Because the phenomena occurs near the magnetic poles, getting as close to these poles as possible will rapidly increase the chances of viewing aurora. As the geomagnetic south pole is in Antarctica, there is quite vast distances to the nearest populated landmass (Australia/New Zealand), so the southern lights generally have to be quite strong (kp4+)to be seen from populated areas. In stark contrast, the northern hemisphere landmass such as Europe and North America are quite close to the magnetic north pole, so it doesn’t have to be a particular strong aurora to be visible from the far north. As such Auroras can be seen directly over head at even Kp1 levels in some northern places of Alaska, Canada and Europe.

In North America, the north western parts of Canada, particularly the Yukon, Nunavut, Northwest Territories and Alaska are favourable. In Europe, Scandinavia, particularly the Lapland areas of Norway, Sweden and Finland is very good for aurora viewing. Iceland is also a good place for auroras and Auroral displays can also be seen over the southern tip of Greenland.

In terms of what physically makes a place good to view aurora aside from the proximity to the magnetic poles. The most important point is ‘light pollution’, it will ruin any aurora show, so the best places to watch the auroras should be away from light pollution. In most cases in the north this usually only requires driving for 30 minutes of a city/town and you should be in light pollution free skies.

The other most important point is to be on relatively high ground with an unobscured view to the horizon. North for Northern Lights (this is not necessary if you are so far North the auroras are usually directly overhead) or if you are watching Southern Lights, you will want an unobscured view south. Due to the curvature of the earth, the further away from the north pole/south pole you are, generally speaking the lower on the horizon the aurora will be. Of course this depends on a lot of factors such as aurora strength (Kp level).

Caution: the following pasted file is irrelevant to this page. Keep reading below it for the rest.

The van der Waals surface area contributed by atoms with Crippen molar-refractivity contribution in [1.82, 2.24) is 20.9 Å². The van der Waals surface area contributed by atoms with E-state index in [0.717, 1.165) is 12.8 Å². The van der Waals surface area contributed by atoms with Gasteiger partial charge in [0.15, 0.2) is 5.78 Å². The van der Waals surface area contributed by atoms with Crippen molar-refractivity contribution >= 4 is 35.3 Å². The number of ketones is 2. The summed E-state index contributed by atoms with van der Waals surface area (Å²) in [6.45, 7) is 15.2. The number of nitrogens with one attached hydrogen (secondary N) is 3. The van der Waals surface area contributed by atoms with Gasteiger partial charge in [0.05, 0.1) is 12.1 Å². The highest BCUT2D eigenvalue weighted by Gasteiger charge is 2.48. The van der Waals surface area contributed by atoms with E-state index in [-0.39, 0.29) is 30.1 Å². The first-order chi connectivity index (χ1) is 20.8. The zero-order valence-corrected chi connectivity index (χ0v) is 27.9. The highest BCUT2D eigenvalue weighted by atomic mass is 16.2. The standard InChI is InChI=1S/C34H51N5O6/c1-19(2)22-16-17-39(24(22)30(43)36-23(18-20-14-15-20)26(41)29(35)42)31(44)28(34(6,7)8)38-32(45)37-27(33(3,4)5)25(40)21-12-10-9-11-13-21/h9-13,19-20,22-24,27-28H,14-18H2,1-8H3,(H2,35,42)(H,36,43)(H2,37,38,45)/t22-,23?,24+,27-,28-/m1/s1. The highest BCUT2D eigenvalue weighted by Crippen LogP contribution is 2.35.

Those are really the main points to successful aurora viewing, if you get them all right, then you should be in for a good show. Of course if there are clouds, then forget all the above! Auroras are not visible through most types clouds.

The following graphic shows what strength Kp is needed to view aurora where you are. For the current Kp strength, check our forecast page:



Whenever there is a significant event on the sun and it is earth facing, it usually means a great aurora show is in the offing. There are times when the sun is very quiet and there are times when it is very active. This is known as the solar cycle. The solar cycle is 11 years. It has a solar minimum period and a solar maximum period, it is the solar maximum period when it is at it’s most active. The next peak period aka solar max is late 2013.

Winter is the best season to view auroras. The long periods of darkness and the frequency of clear nights provide many good opportunities to watch the auroral displays. Usually the best time of night (on clear nights) to watch for auroral displays is between 10pm to 2am.  Although they can, and quite often are, seen either side of these times.

Some great videos: